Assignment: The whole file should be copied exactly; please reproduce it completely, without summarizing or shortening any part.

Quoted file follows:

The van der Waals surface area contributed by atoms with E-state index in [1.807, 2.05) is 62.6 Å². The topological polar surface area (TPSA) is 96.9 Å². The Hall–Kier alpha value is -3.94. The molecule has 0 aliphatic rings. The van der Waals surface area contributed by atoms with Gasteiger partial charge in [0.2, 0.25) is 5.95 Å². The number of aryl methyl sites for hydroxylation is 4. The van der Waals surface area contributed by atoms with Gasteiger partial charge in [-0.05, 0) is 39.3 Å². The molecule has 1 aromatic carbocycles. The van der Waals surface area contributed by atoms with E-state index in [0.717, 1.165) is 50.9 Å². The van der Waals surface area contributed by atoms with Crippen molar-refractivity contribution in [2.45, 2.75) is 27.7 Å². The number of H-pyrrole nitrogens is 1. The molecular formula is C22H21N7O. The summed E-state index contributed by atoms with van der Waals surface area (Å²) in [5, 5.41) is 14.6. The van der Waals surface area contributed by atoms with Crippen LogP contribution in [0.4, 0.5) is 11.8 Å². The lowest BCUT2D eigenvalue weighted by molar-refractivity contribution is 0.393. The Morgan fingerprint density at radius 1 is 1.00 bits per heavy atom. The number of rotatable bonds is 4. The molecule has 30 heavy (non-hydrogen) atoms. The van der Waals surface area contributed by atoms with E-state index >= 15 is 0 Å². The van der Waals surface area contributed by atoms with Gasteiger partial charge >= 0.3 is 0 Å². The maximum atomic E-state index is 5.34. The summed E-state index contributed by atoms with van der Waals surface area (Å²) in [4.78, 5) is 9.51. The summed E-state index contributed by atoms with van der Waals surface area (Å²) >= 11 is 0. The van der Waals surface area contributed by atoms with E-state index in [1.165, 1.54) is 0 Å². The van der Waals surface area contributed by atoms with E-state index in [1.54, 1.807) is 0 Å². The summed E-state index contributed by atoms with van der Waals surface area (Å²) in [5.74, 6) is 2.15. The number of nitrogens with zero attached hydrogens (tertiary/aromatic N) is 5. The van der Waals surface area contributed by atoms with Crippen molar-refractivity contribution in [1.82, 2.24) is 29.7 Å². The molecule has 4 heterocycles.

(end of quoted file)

The van der Waals surface area contributed by atoms with E-state index in [1.807, 2.05) is 62.6 Å². The topological polar surface area (TPSA) is 96.9 Å². The Hall–Kier alpha value is -3.94. The molecule has 0 aliphatic rings. The van der Waals surface area contributed by atoms with Gasteiger partial charge in [0.2, 0.25) is 5.95 Å². The number of aryl methyl sites for hydroxylation is 4. The van der Waals surface area contributed by atoms with Gasteiger partial charge in [-0.05, 0) is 39.3 Å². The molecule has 1 aromatic carbocycles. The van der Waals surface area contributed by atoms with E-state index in [0.717, 1.165) is 50.9 Å². The van der Waals surface area contributed by atoms with Crippen molar-refractivity contribution in [2.45, 2.75) is 27.7 Å². The number of H-pyrrole nitrogens is 1. The molecular formula is C22H21N7O. The summed E-state index contributed by atoms with van der Waals surface area (Å²) in [5, 5.41) is 14.6. The van der Waals surface area contributed by atoms with Crippen LogP contribution in [0.4, 0.5) is 11.8 Å². The lowest BCUT2D eigenvalue weighted by molar-refractivity contribution is 0.393. The Morgan fingerprint density at radius 1 is 1.00 bits per heavy atom. The number of rotatable bonds is 4. The molecule has 30 heavy (non-hydrogen) atoms. The van der Waals surface area contributed by atoms with E-state index >= 15 is 0 Å². The van der Waals surface area contributed by atoms with Gasteiger partial charge >= 0.3 is 0 Å². The maximum atomic E-state index is 5.34. The summed E-state index contributed by atoms with van der Waals surface area (Å²) in [4.78, 5) is 9.51. The summed E-state index contributed by atoms with van der Waals surface area (Å²) >= 11 is 0. The van der Waals surface area contributed by atoms with E-state index in [1.165, 1.54) is 0 Å². The van der Waals surface area contributed by atoms with E-state index in [1.54, 1.807) is 0 Å². The summed E-state index contributed by atoms with van der Waals surface area (Å²) in [5.74, 6) is 2.15. The number of nitrogens with zero attached hydrogens (tertiary/aromatic N) is 5. The van der Waals surface area contributed by atoms with Crippen molar-refractivity contribution in [1.82, 2.24) is 29.7 Å². The molecule has 4 heterocycles.